If you injure your knee and suspect a torn meniscus, you may want to visit your doctor to confirm and find out what more you can do to help ease the pain. In general, it can be helpful to see your doctor any time an injury is preventing you from going about your daily activities without feeling a lot of pain and discomfort. Swelling can also be a concern and a reason for going to the doctor, especially if you notice the swelling is getting worse instead of better. It is especially important to call your doctor if you are experiencing trouble walking, bending, or straightening your knee after the injury because of the pain. Your doctor will likely want to run a series of diagnostic imaging tests, such as an MRI, to get a clear picture of what is going on inside your knee in order to provide you with the most effective treatment options.

Also Check: Why Does My Knee Hurt

Mri And Grading Of Meniscal Integrity

MRI scans of the knee were obtained with the use of a 1.5-tesla scanner with a phased-array knee coil. Images from three pulse sequences were used in the assessment of the integrity of the menisci: sagittal and coronal fat-saturated, proton-densityweighted, turbo spinecho images and sagittal T1-weighted spinecho images .

The MRI scans were read by one reader, who had a background in orthopedics for cases in which the finding was not definitive, confirmation was obtained from a second reviewer, who was a musculoskeletal radiologist. Readings were performed for each of the meniscal segments for both the medial and lateral menisci. Interob-server agreement for the detection of meniscal damage was 0.72. The readers were unaware of the characteristics of the subjects and of the clinical and radiographic data.

What Is A Meniscus Tear

This type of common knee injury involves a rubbery disc that separates and supports your shinbone and thighbone. If you turn or twist your knee too suddenly, this rubbery disc called a meniscus can tear, which weakens the separation and support your knee usually provides between those two leg bones. Your knees play such a huge role in keeping you mobile and also in helping to manage and balance your weight, so when you experience an injury in your knee it can really affect your daily life.

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Knee Meniscus Segmentation And Tear Detection From Mri: A Review

Volume 16, Issue 1, 2020

Page: Pages: 14

Abstract

Background: Automatic diagnostic systems in medical imaging provide useful informationto support radiologists and other relevant experts. The systems that help radiologists in theiranalysis and diagnosis appear to be increasing.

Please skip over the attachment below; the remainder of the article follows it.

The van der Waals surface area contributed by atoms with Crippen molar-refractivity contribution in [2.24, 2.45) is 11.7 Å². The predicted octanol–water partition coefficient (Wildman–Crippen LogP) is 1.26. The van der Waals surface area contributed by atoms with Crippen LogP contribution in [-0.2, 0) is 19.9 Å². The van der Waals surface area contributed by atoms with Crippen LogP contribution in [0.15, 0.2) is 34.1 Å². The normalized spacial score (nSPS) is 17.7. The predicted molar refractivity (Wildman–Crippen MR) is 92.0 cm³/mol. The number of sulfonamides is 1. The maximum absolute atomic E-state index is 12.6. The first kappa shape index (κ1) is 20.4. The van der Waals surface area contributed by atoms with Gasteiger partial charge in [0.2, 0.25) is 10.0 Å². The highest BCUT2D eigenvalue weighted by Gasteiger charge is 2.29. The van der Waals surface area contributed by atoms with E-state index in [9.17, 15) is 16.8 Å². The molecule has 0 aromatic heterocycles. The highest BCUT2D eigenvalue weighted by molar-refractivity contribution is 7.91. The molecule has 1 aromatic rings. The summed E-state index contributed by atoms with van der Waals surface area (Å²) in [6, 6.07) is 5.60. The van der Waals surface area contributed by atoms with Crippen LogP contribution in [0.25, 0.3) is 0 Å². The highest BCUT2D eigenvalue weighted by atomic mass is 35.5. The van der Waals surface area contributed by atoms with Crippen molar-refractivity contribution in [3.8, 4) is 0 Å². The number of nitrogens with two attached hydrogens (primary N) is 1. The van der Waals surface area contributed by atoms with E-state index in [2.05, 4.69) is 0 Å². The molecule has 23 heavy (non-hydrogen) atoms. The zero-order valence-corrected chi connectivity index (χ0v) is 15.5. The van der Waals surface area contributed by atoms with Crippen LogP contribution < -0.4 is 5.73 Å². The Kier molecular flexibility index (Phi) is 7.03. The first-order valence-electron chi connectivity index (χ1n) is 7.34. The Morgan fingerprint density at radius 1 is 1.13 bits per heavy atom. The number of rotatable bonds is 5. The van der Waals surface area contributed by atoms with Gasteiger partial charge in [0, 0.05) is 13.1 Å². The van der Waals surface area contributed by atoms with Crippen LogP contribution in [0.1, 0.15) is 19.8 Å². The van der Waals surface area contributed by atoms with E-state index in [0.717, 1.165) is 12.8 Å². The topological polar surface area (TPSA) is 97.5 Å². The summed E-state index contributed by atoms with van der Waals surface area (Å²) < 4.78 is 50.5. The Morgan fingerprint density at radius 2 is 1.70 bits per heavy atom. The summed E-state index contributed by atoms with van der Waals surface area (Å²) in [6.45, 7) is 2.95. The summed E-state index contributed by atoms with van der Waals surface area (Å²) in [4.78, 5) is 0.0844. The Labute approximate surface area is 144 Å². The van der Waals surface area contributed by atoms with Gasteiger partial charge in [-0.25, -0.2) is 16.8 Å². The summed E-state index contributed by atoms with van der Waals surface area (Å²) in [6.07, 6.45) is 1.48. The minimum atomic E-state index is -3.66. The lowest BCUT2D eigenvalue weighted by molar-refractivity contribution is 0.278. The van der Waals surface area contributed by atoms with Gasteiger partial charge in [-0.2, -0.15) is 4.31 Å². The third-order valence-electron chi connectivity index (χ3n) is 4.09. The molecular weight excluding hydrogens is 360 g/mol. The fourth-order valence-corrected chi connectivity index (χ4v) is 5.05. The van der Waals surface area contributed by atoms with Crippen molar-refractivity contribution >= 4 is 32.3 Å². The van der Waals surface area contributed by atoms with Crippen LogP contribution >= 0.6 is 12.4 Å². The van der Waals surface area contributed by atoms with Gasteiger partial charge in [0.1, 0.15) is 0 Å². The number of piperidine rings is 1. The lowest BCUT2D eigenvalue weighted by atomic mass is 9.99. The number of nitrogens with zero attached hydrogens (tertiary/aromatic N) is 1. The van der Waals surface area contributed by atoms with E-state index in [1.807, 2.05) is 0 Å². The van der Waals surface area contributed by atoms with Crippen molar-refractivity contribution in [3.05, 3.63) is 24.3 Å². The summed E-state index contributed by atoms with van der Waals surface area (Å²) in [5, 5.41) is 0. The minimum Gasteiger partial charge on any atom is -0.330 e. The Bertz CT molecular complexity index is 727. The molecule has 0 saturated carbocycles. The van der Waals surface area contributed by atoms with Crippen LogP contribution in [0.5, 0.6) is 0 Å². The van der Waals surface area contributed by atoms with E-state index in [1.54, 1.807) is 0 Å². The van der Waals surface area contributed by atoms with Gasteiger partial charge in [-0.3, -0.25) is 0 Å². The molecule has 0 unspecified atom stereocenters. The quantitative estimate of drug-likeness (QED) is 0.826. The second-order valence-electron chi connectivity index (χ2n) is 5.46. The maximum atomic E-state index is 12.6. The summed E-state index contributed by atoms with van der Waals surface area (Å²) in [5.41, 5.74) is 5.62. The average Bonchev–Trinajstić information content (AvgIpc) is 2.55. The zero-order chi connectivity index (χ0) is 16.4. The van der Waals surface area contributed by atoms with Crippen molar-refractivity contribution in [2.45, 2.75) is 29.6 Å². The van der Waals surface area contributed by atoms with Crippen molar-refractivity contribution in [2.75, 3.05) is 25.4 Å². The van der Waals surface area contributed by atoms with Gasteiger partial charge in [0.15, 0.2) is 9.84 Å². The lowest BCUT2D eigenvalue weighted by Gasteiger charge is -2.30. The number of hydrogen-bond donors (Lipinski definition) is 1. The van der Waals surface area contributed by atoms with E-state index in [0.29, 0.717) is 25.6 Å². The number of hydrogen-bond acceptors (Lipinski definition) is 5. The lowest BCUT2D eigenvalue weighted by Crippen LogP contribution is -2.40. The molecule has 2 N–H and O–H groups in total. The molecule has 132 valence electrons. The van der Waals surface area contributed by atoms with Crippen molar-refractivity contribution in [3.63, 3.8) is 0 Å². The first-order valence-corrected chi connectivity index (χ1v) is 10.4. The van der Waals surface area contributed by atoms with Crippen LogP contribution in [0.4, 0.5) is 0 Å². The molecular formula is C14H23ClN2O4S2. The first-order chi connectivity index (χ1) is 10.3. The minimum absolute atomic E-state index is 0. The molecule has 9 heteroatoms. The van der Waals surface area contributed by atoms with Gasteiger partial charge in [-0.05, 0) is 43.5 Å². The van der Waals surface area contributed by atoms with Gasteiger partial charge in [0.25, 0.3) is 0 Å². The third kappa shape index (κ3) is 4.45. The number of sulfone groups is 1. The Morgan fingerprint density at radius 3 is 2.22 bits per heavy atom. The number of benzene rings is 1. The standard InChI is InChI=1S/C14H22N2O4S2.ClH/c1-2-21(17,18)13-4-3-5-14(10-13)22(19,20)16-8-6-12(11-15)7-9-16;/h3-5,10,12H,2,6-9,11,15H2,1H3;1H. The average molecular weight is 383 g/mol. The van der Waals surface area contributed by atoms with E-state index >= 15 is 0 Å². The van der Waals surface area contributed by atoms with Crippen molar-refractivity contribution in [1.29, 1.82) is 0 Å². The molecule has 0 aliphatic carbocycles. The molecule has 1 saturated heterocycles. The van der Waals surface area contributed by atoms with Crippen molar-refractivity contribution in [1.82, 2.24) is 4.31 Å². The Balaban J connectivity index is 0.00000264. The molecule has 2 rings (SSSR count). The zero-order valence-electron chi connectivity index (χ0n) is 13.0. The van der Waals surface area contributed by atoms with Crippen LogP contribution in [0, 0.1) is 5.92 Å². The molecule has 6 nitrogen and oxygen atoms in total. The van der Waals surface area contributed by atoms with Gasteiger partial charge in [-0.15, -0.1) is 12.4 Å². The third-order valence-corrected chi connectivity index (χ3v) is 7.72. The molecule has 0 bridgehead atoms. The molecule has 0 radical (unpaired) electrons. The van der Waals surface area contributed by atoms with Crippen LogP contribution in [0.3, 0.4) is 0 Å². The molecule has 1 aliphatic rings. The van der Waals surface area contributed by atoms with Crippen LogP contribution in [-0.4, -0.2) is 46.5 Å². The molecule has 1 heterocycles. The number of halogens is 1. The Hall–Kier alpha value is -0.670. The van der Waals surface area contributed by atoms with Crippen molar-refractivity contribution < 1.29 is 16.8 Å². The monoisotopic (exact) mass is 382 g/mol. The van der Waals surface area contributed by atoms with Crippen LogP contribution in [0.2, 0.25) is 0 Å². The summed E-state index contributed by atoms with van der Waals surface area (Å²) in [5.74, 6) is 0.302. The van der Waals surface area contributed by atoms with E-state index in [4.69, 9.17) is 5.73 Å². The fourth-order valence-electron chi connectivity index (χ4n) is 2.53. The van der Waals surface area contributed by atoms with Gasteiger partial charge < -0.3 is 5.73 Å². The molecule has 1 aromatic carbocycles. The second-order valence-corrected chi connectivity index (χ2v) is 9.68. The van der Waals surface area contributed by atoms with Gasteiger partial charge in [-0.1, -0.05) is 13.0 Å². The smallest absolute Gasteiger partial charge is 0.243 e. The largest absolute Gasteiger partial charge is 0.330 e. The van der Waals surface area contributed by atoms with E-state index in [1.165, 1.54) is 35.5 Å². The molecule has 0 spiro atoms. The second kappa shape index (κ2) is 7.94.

Referenceset al. et al. et al. et al. et al. et al. et al. et al. et al. et al. et al. et al. et al. et al. et al. et al. et al. et al.

What Happens After An Mri

Quick tip #2 Radial Meniscus Tears on knee MRI

After your MRI, your doctor will review the images made during the scan and use these to determine a diagnosis and start a treatment plan for you. Depending on whether your meniscus tear is mild, moderate, or severe, your doctor will recommend different treatments to help ease the pain while you heal. Your doctor may also talk with you about ways to prevent meniscus tears in the future, especially if you want to continue participating in sports and other activities.

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When Should I Get An Mri Of My Knee

Magnetic resonance imaging plays an especially vital role in helping us to help you get rid of your knee pain. But when should you get an MRI of the knee? Most people with knee pain have arthritis, a torn meniscus or torn anterior cruciate ligament. Arthritis shows up on a plain x-ray but it takes MRI to know if you have a torn ACL or meniscus. That is why you should always have an x-ray before having an MRI: even if your problem does not show up on x-ray, your orthopedic surgeon will need to stage the degree of arthritis in your knee to develop the right treatment plan. If your problem is serious, you need an MRI and doctor visit emergently, which means today. But for most people MRI can wait how long depends on whether you are over 55, and what your x-ray shows.Have you had an x-ray of your knee and are not sure if you need an MRI? If you cant walk on it or youve had pain for more than 3 weeks despite taking anti-inflammatories then you probably need additional care. We can help your sort it out. Complete the form near the bottom of this page which allows you to upload a copy of your x-ray.

To figure out if you need an MRI scan, a little background is in order.

If you are over 55, your knee x-ray shows signs of arthritis, and the physical exam is not suspicious for a torn meniscus or ACL, then you have arthritis and should start rehabilitation in this case an MRI is not needed.

So What Does The Meniscus Do

The Meniscus a shock absorber and a spacer. So basically, its the shock absorber and the spacer inside your knee.

But before we start, its very important that you understand that there is no evidence that in middle aged to elderly patients a Meniscus tear causes symptoms. Now, you might be very surprised to hear about that, but theres very good research that shows that Meniscus tears in that age group are just as common as grey hair. So we cant look at a Meniscus tear on a MRI and say, Aha, thats causing your pain in middle-aged or elderly patients, so be very careful about someone who just looks at your image and says, Thats whats causing your pain because there is no science to support that.

In addition, theres no evidence that operating on a Meniscus tear with or without arthritis is effective. Again, you might be very surprised to hear that, but multiple high-quality studies have now shown that operating on a Meniscus tear isnt effective, doesnt help. So again, just to be absolutely clear on that point, were going to talk today about Meniscus tears, but the concept of operating on them has not been supported in the science.

An MRI is a 3D picture that slices through things, and theres three planes: Sagittal, Coronal, and Axial.

And these are what the three planes look like. The Coronal plane is this front plane. The Sagittal plane is the side plane. And the Axial plane is the sawed in half view or the looking from the top or from the bottom plane.